Like all things nuclear, the ongoing work at New Mexico’s two national laboratories to modify the B61 gravity bomb has triggered debate.
An important part of the U.S. nuclear arsenal, the modified weapon will have both improved accuracy and allow for a variable yield as low as 0.3 kiloton – a tiny fraction of the yield from the 15-kiloton bomb dropped on Hiroshima.
Critics argue a highly accurate, low-yield nuclear weapon poses its own kind of danger. “The risk is that if you have a low-yield option, you might say, ‘I’ll just use this one smaller nuclear weapon to solve this problem I have, and it’ll be OK,'” said Stephen Young of the Union of Concerned Scientists. “No. It’s not OK. It could cause a chain reaction that you never predicted. Having a low-yield option is militarily useful but politically dangerous.”
A briefing paper from the Center for Strategic & International Studies includes the other side of the argument, as advocates for greater flexibility in our nuclear weapons say it will allow the United States to offset advantages posed by adversaries who already possess a wide variety of low-yield weapons. It also notes the U.S. 2018 Nuclear Posture Review suggested Russia might resort to limited nuclear use in a regional conflict, forcing the United States to choose between responding with a high-yield weapon – risking an all-out nuclear conflict – or simply backing down. The new design would remove that temptation from the Russian playbook.
And doesn’t flexibility make sense in dealing with nuclear bad actors like North Korea and wanna-be nuclear powers like Iran? It makes no sense to limit options there or in Europe and Asia, where tens of thousands of U.S troops are stationed alongside Allies to the equivalent of a nuclear all-or-nothing.
It’s also important to note our nuclear arsenal is aging. Absent unilateral disarmament, the question isn’t whether to modernize and upgrade, but how. It’s not destructive capability we seek. It is deterrence. We already have bombs hundreds of times more powerful than the one dropped on Hiroshima.
The initial B61 gravity bomb was designed and engineered at Los Alamos in the 1960s. More than 50 years later, scientists at Los Alamos and Sandia National Laboratories are giving the 13th version of the bomb a multibillion-dollar face-lift. The two N.M. labs are the design and engineering labs for the B61-12 Life Extension Program, extending and modernizing the nation’s nuclear arsenal without new nuclear tests.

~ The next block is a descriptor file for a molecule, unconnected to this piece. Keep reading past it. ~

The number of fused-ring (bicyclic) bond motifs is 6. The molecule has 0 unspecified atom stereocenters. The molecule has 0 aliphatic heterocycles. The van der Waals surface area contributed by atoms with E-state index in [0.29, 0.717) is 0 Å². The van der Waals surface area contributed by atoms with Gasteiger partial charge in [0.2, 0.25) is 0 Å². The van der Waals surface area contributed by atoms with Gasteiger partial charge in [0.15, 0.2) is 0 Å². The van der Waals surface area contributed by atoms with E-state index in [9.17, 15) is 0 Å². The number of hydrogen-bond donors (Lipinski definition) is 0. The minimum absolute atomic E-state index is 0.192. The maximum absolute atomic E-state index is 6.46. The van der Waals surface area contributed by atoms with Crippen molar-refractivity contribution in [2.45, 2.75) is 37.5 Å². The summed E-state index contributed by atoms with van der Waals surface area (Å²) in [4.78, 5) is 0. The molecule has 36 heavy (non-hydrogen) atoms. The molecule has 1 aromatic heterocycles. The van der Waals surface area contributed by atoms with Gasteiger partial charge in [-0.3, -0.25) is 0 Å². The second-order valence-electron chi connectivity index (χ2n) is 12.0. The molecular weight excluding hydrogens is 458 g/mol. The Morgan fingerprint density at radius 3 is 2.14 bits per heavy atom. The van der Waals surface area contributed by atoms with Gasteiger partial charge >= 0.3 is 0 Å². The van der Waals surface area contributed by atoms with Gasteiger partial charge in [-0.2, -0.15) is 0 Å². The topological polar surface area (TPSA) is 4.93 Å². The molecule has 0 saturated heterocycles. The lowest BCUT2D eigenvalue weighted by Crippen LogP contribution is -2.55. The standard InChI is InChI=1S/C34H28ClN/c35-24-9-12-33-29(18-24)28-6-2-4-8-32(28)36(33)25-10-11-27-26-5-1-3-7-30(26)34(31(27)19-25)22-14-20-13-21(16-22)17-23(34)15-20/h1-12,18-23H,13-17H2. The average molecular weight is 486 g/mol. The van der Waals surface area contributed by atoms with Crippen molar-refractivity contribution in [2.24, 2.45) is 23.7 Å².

Officials conducted the first in a series of tests this summer when a mock version of the weapon was released from an F-35A fighter jet over the Nevada desert. It is expected to enter production soon. Christine Mitchell, the senior manager at Sandia for the test flight, said the design work has been a significant project for the New Mexico labs involving thousands of engineers and other employees.
The redesigned weapon also is intended to be safer and more secure.
A spokeswoman for the National Nuclear Security Administration says the “capabilities offered by the B61-12 are important to the United States and our NATO allies and partners, demonstrating our commitment to protecting the homeland, assuring allies and, above all, deterring adversaries.”
And that, of course, is the ultimate goal of the nation’s nuclear weapons program. While recognizing there are real threats, the arsenal is designed to make sure there is a level of deterrence that means they will never have to be used. The work being done here on the variable yield B61-12 is an important step in that direction.
This editorial first appeared in the Albuquerque Journal. It was written by members of the editorial board and is unsigned as it represents the opinion of the newspaper rather than the writers.